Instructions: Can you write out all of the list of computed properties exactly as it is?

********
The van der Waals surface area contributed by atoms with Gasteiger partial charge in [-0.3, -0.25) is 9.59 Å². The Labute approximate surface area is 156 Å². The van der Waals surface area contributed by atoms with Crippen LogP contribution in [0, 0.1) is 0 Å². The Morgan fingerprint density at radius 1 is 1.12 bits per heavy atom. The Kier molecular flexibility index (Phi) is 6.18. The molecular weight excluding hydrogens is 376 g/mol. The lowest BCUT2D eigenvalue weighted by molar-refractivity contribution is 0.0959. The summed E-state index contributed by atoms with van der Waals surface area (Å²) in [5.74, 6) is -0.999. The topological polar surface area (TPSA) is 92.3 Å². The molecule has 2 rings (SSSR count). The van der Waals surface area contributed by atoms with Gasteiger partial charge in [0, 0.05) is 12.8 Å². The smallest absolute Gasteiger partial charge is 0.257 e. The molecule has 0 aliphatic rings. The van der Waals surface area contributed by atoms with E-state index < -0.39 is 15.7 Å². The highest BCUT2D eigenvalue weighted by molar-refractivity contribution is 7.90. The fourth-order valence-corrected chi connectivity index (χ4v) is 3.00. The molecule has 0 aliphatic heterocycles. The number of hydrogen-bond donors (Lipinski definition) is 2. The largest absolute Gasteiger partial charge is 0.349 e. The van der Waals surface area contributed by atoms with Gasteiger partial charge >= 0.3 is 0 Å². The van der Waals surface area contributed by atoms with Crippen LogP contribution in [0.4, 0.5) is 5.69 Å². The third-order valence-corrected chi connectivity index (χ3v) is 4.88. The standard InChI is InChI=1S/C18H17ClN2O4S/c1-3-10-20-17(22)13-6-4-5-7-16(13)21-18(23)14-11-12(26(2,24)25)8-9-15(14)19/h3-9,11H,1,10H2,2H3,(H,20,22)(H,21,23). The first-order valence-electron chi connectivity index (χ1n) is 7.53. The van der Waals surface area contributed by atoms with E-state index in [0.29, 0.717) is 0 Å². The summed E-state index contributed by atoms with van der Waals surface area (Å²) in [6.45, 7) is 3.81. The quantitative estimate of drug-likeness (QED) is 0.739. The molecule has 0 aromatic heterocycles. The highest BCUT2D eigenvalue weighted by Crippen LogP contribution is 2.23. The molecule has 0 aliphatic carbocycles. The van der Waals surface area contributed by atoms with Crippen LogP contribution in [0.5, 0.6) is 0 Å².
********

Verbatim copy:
The van der Waals surface area contributed by atoms with Gasteiger partial charge in [-0.3, -0.25) is 9.59 Å². The Labute approximate surface area is 156 Å². The van der Waals surface area contributed by atoms with Crippen LogP contribution in [0, 0.1) is 0 Å². The Morgan fingerprint density at radius 1 is 1.12 bits per heavy atom. The Kier molecular flexibility index (Phi) is 6.18. The molecular weight excluding hydrogens is 376 g/mol. The lowest BCUT2D eigenvalue weighted by molar-refractivity contribution is 0.0959. The summed E-state index contributed by atoms with van der Waals surface area (Å²) in [5.74, 6) is -0.999. The topological polar surface area (TPSA) is 92.3 Å². The molecule has 2 rings (SSSR count). The van der Waals surface area contributed by atoms with Gasteiger partial charge in [0, 0.05) is 12.8 Å². The smallest absolute Gasteiger partial charge is 0.257 e. The molecule has 0 aliphatic rings. The van der Waals surface area contributed by atoms with E-state index < -0.39 is 15.7 Å². The highest BCUT2D eigenvalue weighted by molar-refractivity contribution is 7.90. The fourth-order valence-corrected chi connectivity index (χ4v) is 3.00. The molecule has 0 aliphatic heterocycles. The number of hydrogen-bond donors (Lipinski definition) is 2. The largest absolute Gasteiger partial charge is 0.349 e. The van der Waals surface area contributed by atoms with Gasteiger partial charge >= 0.3 is 0 Å². The van der Waals surface area contributed by atoms with Crippen LogP contribution in [0.4, 0.5) is 5.69 Å². The third-order valence-corrected chi connectivity index (χ3v) is 4.88. The standard InChI is InChI=1S/C18H17ClN2O4S/c1-3-10-20-17(22)13-6-4-5-7-16(13)21-18(23)14-11-12(26(2,24)25)8-9-15(14)19/h3-9,11H,1,10H2,2H3,(H,20,22)(H,21,23). The first-order valence-electron chi connectivity index (χ1n) is 7.53. The van der Waals surface area contributed by atoms with E-state index in [0.29, 0.717) is 0 Å². The summed E-state index contributed by atoms with van der Waals surface area (Å²) in [6.45, 7) is 3.81. The quantitative estimate of drug-likeness (QED) is 0.739. The molecule has 0 aromatic heterocycles. The highest BCUT2D eigenvalue weighted by Crippen LogP contribution is 2.23. The molecule has 0 aliphatic carbocycles. The van der Waals surface area contributed by atoms with Crippen LogP contribution in [0.5, 0.6) is 0 Å².